1 Human Rights and Democracy Comparative Government POL1010 2 March 2001 Nicola Pratt.
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1 Human Rights and Democracy Comparative Government POL1010 2 March 2001 Nicola Pratt
2 Overview What are human rights? What role do they play in democracy? How are they guaranteed? Why are some people against human rights?
3 Spot the odd one out 1.Everyone has the right to rest and leisure 2.Everyone has the right to freedom of opinion and expression 3.Everyone has the right to choose not to respect any right that they deem to be contrary to their beliefs or religion
4 What are human rights? Human rights –Universal –Inalienable –Indivisible
5 … vs. civil rights Contract between individual & state Reciprocal relationship
6 Human Rights = Protection of human dignity Realising human potential Living free of oppression
7 What has it got to with politics? Democracy as a universal aspiration (like human rights) Democracy as the protector of human rights Governments have signed covenants
8 Human rights & democracy: the link Definitions not sufficient Principles embodied in institutions –All citizens are entitled to a say in public affairs, through civil society associations and through participation in government, and that this entitlement should be available equally.
9 How can we put these principles into practice? Providing the right institutions –Free and fair elections –Party plurality –Representative legislature –Independent judiciary –Independent media –Redress against maladministration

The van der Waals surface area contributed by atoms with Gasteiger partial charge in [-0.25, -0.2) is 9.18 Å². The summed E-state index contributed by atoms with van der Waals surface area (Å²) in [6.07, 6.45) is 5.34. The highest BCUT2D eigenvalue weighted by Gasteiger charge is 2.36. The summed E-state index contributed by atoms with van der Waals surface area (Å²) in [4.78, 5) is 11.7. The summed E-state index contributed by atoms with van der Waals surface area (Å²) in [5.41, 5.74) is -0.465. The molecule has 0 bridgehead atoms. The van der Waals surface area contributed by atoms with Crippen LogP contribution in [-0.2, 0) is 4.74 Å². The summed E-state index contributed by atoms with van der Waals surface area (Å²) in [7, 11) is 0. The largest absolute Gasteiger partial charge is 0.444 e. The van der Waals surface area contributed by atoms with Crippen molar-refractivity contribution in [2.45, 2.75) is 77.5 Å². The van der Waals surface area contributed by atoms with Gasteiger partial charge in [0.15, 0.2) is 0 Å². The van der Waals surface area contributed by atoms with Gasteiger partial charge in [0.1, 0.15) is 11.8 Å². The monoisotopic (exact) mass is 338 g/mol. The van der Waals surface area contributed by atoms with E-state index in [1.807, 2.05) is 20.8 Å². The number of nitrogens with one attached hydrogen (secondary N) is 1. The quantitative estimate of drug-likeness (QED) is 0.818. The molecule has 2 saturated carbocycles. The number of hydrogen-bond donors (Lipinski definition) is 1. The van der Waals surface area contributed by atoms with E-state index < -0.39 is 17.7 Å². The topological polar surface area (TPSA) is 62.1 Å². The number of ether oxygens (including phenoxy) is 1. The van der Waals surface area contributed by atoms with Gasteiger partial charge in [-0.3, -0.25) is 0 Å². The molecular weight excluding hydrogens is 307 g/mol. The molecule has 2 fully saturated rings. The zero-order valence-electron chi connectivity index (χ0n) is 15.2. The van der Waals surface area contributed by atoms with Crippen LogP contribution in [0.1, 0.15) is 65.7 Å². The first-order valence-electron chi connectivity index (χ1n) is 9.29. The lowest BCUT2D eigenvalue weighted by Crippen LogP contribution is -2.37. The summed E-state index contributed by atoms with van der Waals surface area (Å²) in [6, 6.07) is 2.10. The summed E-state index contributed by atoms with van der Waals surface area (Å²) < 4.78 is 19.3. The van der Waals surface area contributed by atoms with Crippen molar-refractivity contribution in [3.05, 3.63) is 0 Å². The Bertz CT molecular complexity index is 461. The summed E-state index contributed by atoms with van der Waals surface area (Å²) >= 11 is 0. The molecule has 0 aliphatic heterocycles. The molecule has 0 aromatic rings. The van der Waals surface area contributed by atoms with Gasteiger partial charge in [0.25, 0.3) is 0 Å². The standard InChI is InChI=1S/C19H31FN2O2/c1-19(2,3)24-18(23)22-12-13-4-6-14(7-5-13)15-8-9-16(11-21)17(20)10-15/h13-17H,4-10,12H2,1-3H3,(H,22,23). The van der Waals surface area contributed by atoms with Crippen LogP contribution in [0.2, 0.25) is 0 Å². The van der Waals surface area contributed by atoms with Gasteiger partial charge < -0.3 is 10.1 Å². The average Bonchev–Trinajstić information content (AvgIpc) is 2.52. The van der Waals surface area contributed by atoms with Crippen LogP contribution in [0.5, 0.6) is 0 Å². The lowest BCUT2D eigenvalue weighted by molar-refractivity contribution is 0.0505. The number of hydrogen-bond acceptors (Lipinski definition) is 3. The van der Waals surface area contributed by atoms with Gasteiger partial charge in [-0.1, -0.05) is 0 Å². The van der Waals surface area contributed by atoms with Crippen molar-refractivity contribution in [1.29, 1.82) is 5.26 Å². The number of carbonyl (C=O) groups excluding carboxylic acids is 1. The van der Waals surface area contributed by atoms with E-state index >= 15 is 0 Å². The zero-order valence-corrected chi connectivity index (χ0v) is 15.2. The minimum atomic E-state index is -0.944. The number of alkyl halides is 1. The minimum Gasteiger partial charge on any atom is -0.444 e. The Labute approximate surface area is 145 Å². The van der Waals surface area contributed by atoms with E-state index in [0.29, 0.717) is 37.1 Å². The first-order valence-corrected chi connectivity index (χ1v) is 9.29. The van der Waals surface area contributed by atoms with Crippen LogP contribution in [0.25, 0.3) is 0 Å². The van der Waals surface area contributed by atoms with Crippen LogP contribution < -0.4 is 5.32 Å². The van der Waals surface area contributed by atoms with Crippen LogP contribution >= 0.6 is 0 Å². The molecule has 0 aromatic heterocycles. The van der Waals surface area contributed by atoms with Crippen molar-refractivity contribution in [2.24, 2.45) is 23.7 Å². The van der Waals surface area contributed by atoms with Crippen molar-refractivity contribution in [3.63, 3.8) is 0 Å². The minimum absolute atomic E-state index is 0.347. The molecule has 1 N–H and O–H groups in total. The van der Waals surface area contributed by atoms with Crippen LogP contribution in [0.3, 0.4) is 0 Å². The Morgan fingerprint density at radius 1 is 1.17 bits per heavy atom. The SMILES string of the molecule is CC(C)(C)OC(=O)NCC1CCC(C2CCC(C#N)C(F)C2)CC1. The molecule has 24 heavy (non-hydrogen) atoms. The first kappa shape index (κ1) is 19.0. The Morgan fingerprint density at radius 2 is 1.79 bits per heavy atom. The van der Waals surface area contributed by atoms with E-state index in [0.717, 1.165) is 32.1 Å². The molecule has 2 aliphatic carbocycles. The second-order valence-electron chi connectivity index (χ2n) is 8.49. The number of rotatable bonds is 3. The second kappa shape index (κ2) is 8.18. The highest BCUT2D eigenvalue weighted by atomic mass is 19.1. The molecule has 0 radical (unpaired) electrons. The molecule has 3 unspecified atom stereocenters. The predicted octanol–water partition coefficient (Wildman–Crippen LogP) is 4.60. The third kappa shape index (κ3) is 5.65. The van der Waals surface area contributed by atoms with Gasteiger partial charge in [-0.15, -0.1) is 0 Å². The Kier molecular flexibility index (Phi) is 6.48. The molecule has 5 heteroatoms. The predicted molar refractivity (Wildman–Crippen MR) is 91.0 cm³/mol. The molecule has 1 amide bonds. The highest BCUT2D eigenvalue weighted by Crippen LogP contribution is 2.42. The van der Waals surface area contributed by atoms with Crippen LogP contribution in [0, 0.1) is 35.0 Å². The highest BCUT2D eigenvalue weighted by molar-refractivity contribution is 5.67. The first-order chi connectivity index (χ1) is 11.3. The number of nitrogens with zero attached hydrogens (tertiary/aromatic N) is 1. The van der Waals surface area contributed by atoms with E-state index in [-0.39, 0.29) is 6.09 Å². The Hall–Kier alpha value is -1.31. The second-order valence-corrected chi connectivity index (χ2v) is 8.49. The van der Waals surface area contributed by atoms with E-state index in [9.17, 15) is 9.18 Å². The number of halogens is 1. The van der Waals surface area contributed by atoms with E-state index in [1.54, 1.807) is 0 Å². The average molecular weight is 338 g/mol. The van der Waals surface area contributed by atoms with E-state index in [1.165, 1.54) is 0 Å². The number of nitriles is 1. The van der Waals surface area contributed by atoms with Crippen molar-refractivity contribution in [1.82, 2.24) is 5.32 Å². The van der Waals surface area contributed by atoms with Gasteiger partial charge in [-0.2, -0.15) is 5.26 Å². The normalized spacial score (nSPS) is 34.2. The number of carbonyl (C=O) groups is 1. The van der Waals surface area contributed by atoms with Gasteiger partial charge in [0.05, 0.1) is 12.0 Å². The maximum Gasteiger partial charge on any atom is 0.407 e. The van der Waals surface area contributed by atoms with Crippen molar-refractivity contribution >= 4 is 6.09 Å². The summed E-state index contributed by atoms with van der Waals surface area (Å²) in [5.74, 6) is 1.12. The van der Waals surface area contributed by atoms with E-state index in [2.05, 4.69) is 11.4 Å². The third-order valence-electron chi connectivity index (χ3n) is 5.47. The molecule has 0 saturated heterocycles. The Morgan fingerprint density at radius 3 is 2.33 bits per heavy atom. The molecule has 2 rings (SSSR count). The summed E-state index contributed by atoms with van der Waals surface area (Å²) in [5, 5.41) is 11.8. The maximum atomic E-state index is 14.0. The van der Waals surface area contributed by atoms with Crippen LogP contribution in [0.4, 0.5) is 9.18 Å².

10 Enabling participation “civil and political rights” International Covenant on Civil and Political Rights European Convention on Human Rights –Freedom of expression –Freedom of association –Freedom of opinion –Right to vote –Right to stand for public office
11 Enabling participation for ALL 1900 – no universal adult franchise Problem of majoritarian democracies Social movement pressure –International Covenant on the Elimination of all Forms of Racial Discrimination (ICERD) –International Covenant on the Elimination of all Forms of Discrimination against Women (CEDAW)
12 Continued … International Covenant on Economic, Social and Cultural Rights –Right to food –Right to work –Right to education –Right to decent housing –Right to leisure –Right to use own language
13 Continued … Right to security of the person –Freedom from torture –Freedom from arbitrary arrest –Freedom from war –Freedom from violence (public & domestic) Convention against Torture Convention on the Rights of the Child CEDAW, ICERD
14 How can we guarantee human rights? National –Independent judiciary –Representative parliament –Checks and balances –Legislation & policies –Redress –Commission/ombudsman/ specialised institutions –Raising awareness (public and authorities)
15 Continued … Regional –European Court of Human Rights International –UN Treaty Bodies –Optional protocols, etc. –International Criminal Court
16 Spot the odd one Which of the following countries has not accepted the competence of all UN treaty bodies to receive complaints from individuals? –Belgium –Ecuador –Finland –Netherlands –Senegal –United Kingdom
17 Why are some people against human rights? Contradiction between human rights and nation state system Human rights enforcement Marxists/Marxist feminists Neoliberals/New Right Communitarians Anthropocentric
18 In Conclusion Human rights as strong moral claim Basis for new solidarities Demonstrates need for change – a good thing!!!